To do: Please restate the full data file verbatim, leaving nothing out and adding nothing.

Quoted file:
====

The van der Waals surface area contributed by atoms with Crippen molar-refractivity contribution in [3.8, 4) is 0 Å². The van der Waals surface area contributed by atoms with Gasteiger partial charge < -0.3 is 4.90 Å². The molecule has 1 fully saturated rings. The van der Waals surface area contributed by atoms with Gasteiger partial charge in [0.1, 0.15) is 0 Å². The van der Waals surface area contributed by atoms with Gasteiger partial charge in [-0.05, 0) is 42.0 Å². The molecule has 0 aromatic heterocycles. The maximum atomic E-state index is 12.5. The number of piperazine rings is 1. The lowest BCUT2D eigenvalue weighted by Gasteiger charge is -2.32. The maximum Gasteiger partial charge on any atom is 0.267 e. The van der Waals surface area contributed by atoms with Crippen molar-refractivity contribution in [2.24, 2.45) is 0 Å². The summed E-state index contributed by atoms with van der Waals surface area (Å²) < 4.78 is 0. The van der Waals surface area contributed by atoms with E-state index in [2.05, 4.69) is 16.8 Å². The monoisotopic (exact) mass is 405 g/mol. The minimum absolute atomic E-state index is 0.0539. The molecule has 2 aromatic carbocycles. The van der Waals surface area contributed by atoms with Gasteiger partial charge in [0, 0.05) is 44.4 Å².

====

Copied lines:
The van der Waals surface area contributed by atoms with Crippen molar-refractivity contribution in [3.8, 4) is 0 Å². The van der Waals surface area contributed by atoms with Gasteiger partial charge < -0.3 is 4.90 Å². The molecule has 1 fully saturated rings. The van der Waals surface area contributed by atoms with Gasteiger partial charge in [0.1, 0.15) is 0 Å². The van der Waals surface area contributed by atoms with Gasteiger partial charge in [-0.05, 0) is 42.0 Å². The molecule has 0 aromatic heterocycles. The maximum atomic E-state index is 12.5. The number of piperazine rings is 1. The lowest BCUT2D eigenvalue weighted by Gasteiger charge is -2.32. The maximum Gasteiger partial charge on any atom is 0.267 e. The van der Waals surface area contributed by atoms with Crippen molar-refractivity contribution in [2.24, 2.45) is 0 Å². The summed E-state index contributed by atoms with van der Waals surface area (Å²) < 4.78 is 0. The van der Waals surface area contributed by atoms with E-state index in [2.05, 4.69) is 16.8 Å². The monoisotopic (exact) mass is 405 g/mol. The minimum absolute atomic E-state index is 0.0539. The molecule has 2 aromatic carbocycles. The van der Waals surface area contributed by atoms with Gasteiger partial charge in [0, 0.05) is 44.4 Å².